Nearly 2000 years ago, people living in the river valleys of southern Ohio built earthen monuments on a scale that is unmatched in the archaeological record for small-scale societies. The period from c. 200 BC to c. AD 500 (Early to Middle Woodland) witnessed the construction of mounds, earthen walls, ditches, borrow pits and other earthen and stone features covering dozen of hectares at many sites and hundreds of hectares at some. The development of the vast Hopewell Culture geometric earthwork complexes such as those at Mound City, Chilicothe; Hopewell; and the Newark earthworks was accompanied by the establishment of wide-ranging cultural contacts reflected in the movement of exotic and strikingly beautiful artefacts such as elaborate tobacco pipes, obsidian and chert arrowheads, copper axes and regalia, animal figurines and delicately carved sheets of mica. These phenomena, coupled with complex burial rituals, indicate the emergence of a political economy based on a powerful ideology of individual power and prestige, and the creation of a vast cultural landscape within which the monument complexes were central to a ritual cycle encompassing a substantial geographical area. The labour needed to build these vast cultural landscapes exceeds population estimates for the region, and suggests that people from near (and possibly far) travelled to the Scioto and other river valleys to help with construction of these monumental earthen complexes. Here, Mark Lynott draws on more than a decade of research and extensive new datasets to re-examine the spectacular and massive scale Ohio Hopewell landscapes and to explore the society that created them.
A Guide to Mounds and Earthworks of the Adena, Hopewell, Cole, and Fort Ancient People
Author: Susan L. Woodward,Jerry N. McDonald
Publisher: McDonald and Woodward Publishing Company
Mounds and earthworks are the most conspicuous elements of prehistoric American Indian culture to be found on the landscape of eastern North America. Some of the largest, most elaborate, and best known of these structures were built by the Woodland and Late Prehistoric Indians of the middle Ohio Valley. This second edition of the popular Indian Mounds of the Middle Ohio Valley identifies, describes, and provides access information for more than 70 mound and earthwork sites that are open to visitation by the public or that can be seen from public space. In addition, this book provides an overview of the culture of the mound building Indians and the fate of their mounds during the Historic period, and identifies numerous sources of additional information about the subject.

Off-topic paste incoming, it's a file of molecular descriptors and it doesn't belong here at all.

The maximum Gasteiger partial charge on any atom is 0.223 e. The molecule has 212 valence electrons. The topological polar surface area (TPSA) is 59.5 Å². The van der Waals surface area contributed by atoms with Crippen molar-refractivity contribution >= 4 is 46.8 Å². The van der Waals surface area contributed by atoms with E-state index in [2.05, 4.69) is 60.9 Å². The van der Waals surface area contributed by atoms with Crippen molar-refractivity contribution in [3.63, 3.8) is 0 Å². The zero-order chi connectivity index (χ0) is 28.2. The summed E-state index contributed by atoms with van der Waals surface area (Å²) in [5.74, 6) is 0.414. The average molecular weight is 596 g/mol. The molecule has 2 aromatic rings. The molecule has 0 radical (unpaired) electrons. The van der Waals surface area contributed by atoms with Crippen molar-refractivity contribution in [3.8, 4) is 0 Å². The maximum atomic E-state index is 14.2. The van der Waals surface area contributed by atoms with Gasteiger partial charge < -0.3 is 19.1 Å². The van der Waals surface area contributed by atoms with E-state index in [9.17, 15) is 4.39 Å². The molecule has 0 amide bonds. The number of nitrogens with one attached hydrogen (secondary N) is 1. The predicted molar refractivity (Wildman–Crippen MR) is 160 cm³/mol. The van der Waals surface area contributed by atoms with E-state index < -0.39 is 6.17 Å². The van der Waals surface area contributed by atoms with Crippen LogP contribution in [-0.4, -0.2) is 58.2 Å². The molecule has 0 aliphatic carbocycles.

Earthworks (Archaeology) by A. Martin Byers,DeeAnne Wymer
This collection of essays addresses important questions, like these and others, by examining the cultural and social nature of the well-known Ohio Hopewell monumental earthworks. Scholars discuss the purpose, meaning, and role of earthworks and other artifacts, theorizing on how they may have reflected political, social, and practical ecological organization.
There is a general consensus among the North American archaeologists specializing in the Middle Woodland period (ca 100B.C. to ca A.D. 400) that the Ohio Hopewell was a rather straight forward complex of small-scaled peer polity communities based on simple gardening and extensive foraging practices and occupying dispersed habitation locales loosely clustered around major earthworks. This book challenges this general consensus by presenting a radically alternative view. It argues that the Ohio Hopewell episode can be better and more coherently characterized by treating it as a complex social system based on dual and mutually autonomous social networks of clan alliances and world renewal cults, and that this dual clan-cult social system was, in fact, the culmination of such social systems that were widely dispersed across the Eastern Woodlands. The cults were devoted to treating their deceased members and/or dependants as sacrificial offerings to enhance the sacred powers of nature and the clans were devoted to transforming their deceased into ancestors and the stresses these opposing mortuary practices generated underwrote the dynamics of the Ohio Hopewell and brought about the monumental earthworks as sacred locales of world renewal cults.
Astronomers, Geometers, and Magicians of the Eastern Woodlands
Author: William F. Romain